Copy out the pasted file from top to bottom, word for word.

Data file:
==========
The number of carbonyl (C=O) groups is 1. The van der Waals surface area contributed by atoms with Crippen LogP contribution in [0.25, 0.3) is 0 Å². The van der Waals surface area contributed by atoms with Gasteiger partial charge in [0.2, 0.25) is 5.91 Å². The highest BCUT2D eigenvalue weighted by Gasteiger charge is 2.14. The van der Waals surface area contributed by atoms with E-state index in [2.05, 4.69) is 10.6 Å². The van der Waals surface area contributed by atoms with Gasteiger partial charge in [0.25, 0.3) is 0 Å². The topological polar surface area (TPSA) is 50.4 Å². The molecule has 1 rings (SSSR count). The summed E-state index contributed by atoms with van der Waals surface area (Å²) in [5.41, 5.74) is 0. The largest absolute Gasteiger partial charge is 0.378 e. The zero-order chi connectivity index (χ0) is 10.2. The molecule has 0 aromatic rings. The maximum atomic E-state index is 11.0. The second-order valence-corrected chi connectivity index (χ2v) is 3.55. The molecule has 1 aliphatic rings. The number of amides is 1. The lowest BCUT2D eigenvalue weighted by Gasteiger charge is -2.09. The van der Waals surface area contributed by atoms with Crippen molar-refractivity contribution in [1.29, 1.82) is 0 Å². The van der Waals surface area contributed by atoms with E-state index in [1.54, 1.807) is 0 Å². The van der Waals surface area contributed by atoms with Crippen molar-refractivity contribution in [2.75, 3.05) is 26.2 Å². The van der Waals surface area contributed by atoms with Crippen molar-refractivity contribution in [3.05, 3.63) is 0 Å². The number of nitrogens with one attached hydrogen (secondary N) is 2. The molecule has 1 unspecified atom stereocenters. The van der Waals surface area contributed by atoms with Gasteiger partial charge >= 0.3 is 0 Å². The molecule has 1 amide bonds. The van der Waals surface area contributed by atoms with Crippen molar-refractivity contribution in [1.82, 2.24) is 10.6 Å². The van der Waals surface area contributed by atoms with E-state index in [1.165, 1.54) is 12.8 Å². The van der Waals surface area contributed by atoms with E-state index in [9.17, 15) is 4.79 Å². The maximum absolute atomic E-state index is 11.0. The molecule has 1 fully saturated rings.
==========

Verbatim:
The number of carbonyl (C=O) groups is 1. The van der Waals surface area contributed by atoms with Crippen LogP contribution in [0.25, 0.3) is 0 Å². The van der Waals surface area contributed by atoms with Gasteiger partial charge in [0.2, 0.25) is 5.91 Å². The highest BCUT2D eigenvalue weighted by Gasteiger charge is 2.14. The van der Waals surface area contributed by atoms with E-state index in [2.05, 4.69) is 10.6 Å². The van der Waals surface area contributed by atoms with Gasteiger partial charge in [0.25, 0.3) is 0 Å². The topological polar surface area (TPSA) is 50.4 Å². The molecule has 1 rings (SSSR count). The summed E-state index contributed by atoms with van der Waals surface area (Å²) in [5.41, 5.74) is 0. The largest absolute Gasteiger partial charge is 0.378 e. The zero-order chi connectivity index (χ0) is 10.2. The molecule has 0 aromatic rings. The maximum atomic E-state index is 11.0. The second-order valence-corrected chi connectivity index (χ2v) is 3.55. The molecule has 1 aliphatic rings. The number of amides is 1. The lowest BCUT2D eigenvalue weighted by Gasteiger charge is -2.09. The van der Waals surface area contributed by atoms with Crippen molar-refractivity contribution in [1.29, 1.82) is 0 Å². The van der Waals surface area contributed by atoms with E-state index in [1.54, 1.807) is 0 Å². The van der Waals surface area contributed by atoms with Crippen molar-refractivity contribution in [2.75, 3.05) is 26.2 Å². The van der Waals surface area contributed by atoms with Crippen molar-refractivity contribution in [3.05, 3.63) is 0 Å². The number of nitrogens with one attached hydrogen (secondary N) is 2. The molecule has 1 unspecified atom stereocenters. The van der Waals surface area contributed by atoms with Gasteiger partial charge >= 0.3 is 0 Å². The molecule has 1 amide bonds. The van der Waals surface area contributed by atoms with Crippen molar-refractivity contribution in [1.82, 2.24) is 10.6 Å². The van der Waals surface area contributed by atoms with E-state index in [1.165, 1.54) is 12.8 Å². The van der Waals surface area contributed by atoms with E-state index in [9.17, 15) is 4.79 Å². The maximum absolute atomic E-state index is 11.0. The molecule has 1 fully saturated rings.